Obama signs Monsanto Protection Act.jpgMonsanto Protection Act puts GM companies above the courts

President Barack Obama has outraged American citizens and civil society groups by signing off what has become known as "the Monsanto Protection Act". The Act hijacks the constitution and puts Monsanto and other GM companies above the federal courts. The Act means that the courts cannot stop the sale, planting, harvest or distribution of any GM seed, even if it is linked to illness or environmental problems. The backlash has been furious. Senator Barbara Mikulski, chair of the Senate appropriations committee which was ultimately responsible for the bill, has apologised and said she doesn't support the Act. A Food Democracy Now petition has attracted 250,000 names. "This provision is simply an industry ploy to continue to sell genetically engineered seeds even when a court of law has found they were approved by US department of agriculture illegally," says one petition. Read more 

Also read:

Monsanto claims "There is no Monsanto Protection Act"

Monsanto-funded farm group wants to extend Monsanto Protection Act

Senator Mikulski says she doesn't support the Act

Take action (in US): Ask Obama to veto Monsanto Protection Act


Building soil structure and biodiversity are keys to resilient farming

The key to resilient farming lies in building good soil structure – and biodiversity is the way to get to that, according to research at the University of Missouri. In contrast, monoculture or corn/soy rotations deplete soil and make it vulnerable to drought.

An inspiring audio explains how the more varied the plants you grow above ground, the better the soil and yield. Reduced tillage, use of cover crops, and compost applications produce soil that's better at holding water, enabling crops to survive drought.

Head researcher Tim Reinbott makes clear that GM crops are now part of the problem, due to herbicide-resistant superweeds. The take-home lesson is that GM crops are an outdated technology.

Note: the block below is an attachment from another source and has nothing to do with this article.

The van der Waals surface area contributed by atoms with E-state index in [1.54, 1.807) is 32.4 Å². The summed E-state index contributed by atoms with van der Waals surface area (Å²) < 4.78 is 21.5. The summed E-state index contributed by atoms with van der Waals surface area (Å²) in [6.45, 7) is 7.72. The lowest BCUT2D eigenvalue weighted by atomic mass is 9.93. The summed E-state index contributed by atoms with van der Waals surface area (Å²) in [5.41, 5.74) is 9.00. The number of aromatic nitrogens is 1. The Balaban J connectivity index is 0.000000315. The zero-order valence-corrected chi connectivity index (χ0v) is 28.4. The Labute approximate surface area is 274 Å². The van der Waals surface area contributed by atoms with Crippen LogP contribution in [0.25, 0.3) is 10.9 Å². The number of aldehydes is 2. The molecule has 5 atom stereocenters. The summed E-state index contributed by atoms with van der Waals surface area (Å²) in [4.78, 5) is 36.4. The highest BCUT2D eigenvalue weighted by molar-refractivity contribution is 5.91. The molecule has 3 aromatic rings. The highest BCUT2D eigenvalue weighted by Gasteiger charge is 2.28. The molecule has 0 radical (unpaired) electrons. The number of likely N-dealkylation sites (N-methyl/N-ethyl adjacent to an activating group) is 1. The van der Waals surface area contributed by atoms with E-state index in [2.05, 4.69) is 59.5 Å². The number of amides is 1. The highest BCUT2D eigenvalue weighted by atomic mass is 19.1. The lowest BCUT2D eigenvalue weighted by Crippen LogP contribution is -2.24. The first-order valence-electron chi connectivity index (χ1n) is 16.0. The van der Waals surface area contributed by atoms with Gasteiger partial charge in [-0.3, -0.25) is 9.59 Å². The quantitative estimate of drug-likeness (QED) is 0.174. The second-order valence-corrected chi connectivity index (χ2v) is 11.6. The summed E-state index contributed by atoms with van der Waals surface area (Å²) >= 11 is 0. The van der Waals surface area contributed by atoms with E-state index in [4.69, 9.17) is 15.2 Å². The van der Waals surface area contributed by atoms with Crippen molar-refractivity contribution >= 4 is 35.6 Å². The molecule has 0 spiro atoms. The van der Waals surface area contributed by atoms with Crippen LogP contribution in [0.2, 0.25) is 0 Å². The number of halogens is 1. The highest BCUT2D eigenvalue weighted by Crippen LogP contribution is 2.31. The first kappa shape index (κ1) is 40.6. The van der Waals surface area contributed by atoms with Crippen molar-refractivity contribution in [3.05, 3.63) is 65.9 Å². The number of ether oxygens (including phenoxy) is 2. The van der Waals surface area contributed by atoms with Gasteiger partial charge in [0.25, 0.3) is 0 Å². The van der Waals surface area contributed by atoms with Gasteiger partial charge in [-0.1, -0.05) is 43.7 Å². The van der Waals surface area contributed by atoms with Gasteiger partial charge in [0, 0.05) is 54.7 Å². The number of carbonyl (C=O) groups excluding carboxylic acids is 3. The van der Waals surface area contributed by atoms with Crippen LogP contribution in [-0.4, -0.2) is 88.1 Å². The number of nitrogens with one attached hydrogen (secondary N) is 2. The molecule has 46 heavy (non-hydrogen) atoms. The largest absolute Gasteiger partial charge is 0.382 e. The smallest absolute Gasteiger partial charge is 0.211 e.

Listen to audio

Soil structure

Quotes of the week

Food writer Mark Bittman on the Monsanto Protection Act:
"Our job as citizens is to support the production of energy and food by the most sustainable and least damaging methods scientists can devise. If that's genetic engineering, fine. But to date it hasn’t been; in fact, the technology has been little more than an income-generator for a few corporations desperate to see those profits continue regardless of the cost to the rest of us, or to the environment." Read more 

Farmer Michael Hart on why GM crops should not be grown in the UK or Europe:
"As a farmer I do not want to see GM crops grown in the UK or Europe because it will put farmers and the food chain in the hands of a few companies, intensifies farming, and, having seen them in a number of countries around the world, they are not going to feed the world or make farmers more profit or give environmental benefits." Read more 

More articles

GMO Free USA rallies against Kellogg’s on Earth Day Read more

Hawaii Senate Committee hears then kills GMO labelling bill Read more

Bt crop farmers to use more soil insecticides Read more

Italy asks EU to halt GM maize cultivation Read more

Stop Monsanto patenting our food - petition Read more

Lawsuit filed against EU authorisation of GM soybeans Read more

European Ombudsman investigates GM insects conflicts of interest at EFSA Read more

If we rely on corporate seed, we lose food sovereignty Read more

Monsanto continues expansion in Argentina Read more

The state of the science on GM food crops - Dr Stuart Newman Read more

GMO updates from China:
Part 1: Health and reproductive problems in animals and humans that are believed to have eaten GMOs Read more
Part 2: Activists want answers on 'GM-maybe' feed and pig deaths: Read more

Other GMWatch links

GM Songs

Videos on GM

Do we need GM?

GM Myths

GM Mythmakers

GM Firms

GM News


Campaign for GE Free SeafoodConsumers oppose GM seafood as GM salmon approval looms